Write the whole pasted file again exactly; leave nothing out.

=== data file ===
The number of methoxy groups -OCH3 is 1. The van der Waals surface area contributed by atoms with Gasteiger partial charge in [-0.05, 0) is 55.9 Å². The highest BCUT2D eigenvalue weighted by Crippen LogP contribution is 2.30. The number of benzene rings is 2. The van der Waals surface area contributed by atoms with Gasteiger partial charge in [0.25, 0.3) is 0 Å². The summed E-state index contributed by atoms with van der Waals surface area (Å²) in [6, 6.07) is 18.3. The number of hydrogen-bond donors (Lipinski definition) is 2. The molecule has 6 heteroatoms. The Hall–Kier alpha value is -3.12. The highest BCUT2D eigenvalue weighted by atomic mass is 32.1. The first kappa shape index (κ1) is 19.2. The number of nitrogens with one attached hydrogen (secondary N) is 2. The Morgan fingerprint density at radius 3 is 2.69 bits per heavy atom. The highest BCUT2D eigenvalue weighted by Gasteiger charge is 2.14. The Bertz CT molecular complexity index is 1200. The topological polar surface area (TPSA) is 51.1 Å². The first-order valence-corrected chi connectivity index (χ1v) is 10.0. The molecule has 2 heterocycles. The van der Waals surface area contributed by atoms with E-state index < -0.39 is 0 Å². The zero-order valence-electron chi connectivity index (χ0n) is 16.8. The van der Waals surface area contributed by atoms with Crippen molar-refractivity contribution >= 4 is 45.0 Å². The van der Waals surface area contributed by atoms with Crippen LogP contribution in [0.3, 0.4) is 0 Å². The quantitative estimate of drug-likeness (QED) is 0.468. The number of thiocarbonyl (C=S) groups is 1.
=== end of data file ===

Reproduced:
The number of methoxy groups -OCH3 is 1. The van der Waals surface area contributed by atoms with Gasteiger partial charge in [-0.05, 0) is 55.9 Å². The highest BCUT2D eigenvalue weighted by Crippen LogP contribution is 2.30. The number of benzene rings is 2. The van der Waals surface area contributed by atoms with Gasteiger partial charge in [0.25, 0.3) is 0 Å². The summed E-state index contributed by atoms with van der Waals surface area (Å²) in [6, 6.07) is 18.3. The number of hydrogen-bond donors (Lipinski definition) is 2. The molecule has 6 heteroatoms. The Hall–Kier alpha value is -3.12. The highest BCUT2D eigenvalue weighted by atomic mass is 32.1. The first kappa shape index (κ1) is 19.2. The number of nitrogens with one attached hydrogen (secondary N) is 2. The Morgan fingerprint density at radius 3 is 2.69 bits per heavy atom. The highest BCUT2D eigenvalue weighted by Gasteiger charge is 2.14. The Bertz CT molecular complexity index is 1200. The topological polar surface area (TPSA) is 51.1 Å². The first-order valence-corrected chi connectivity index (χ1v) is 10.0. The molecule has 2 heterocycles. The van der Waals surface area contributed by atoms with E-state index < -0.39 is 0 Å². The zero-order valence-electron chi connectivity index (χ0n) is 16.8. The van der Waals surface area contributed by atoms with Crippen molar-refractivity contribution >= 4 is 45.0 Å². The van der Waals surface area contributed by atoms with Crippen LogP contribution in [0.3, 0.4) is 0 Å². The quantitative estimate of drug-likeness (QED) is 0.468. The number of thiocarbonyl (C=S) groups is 1.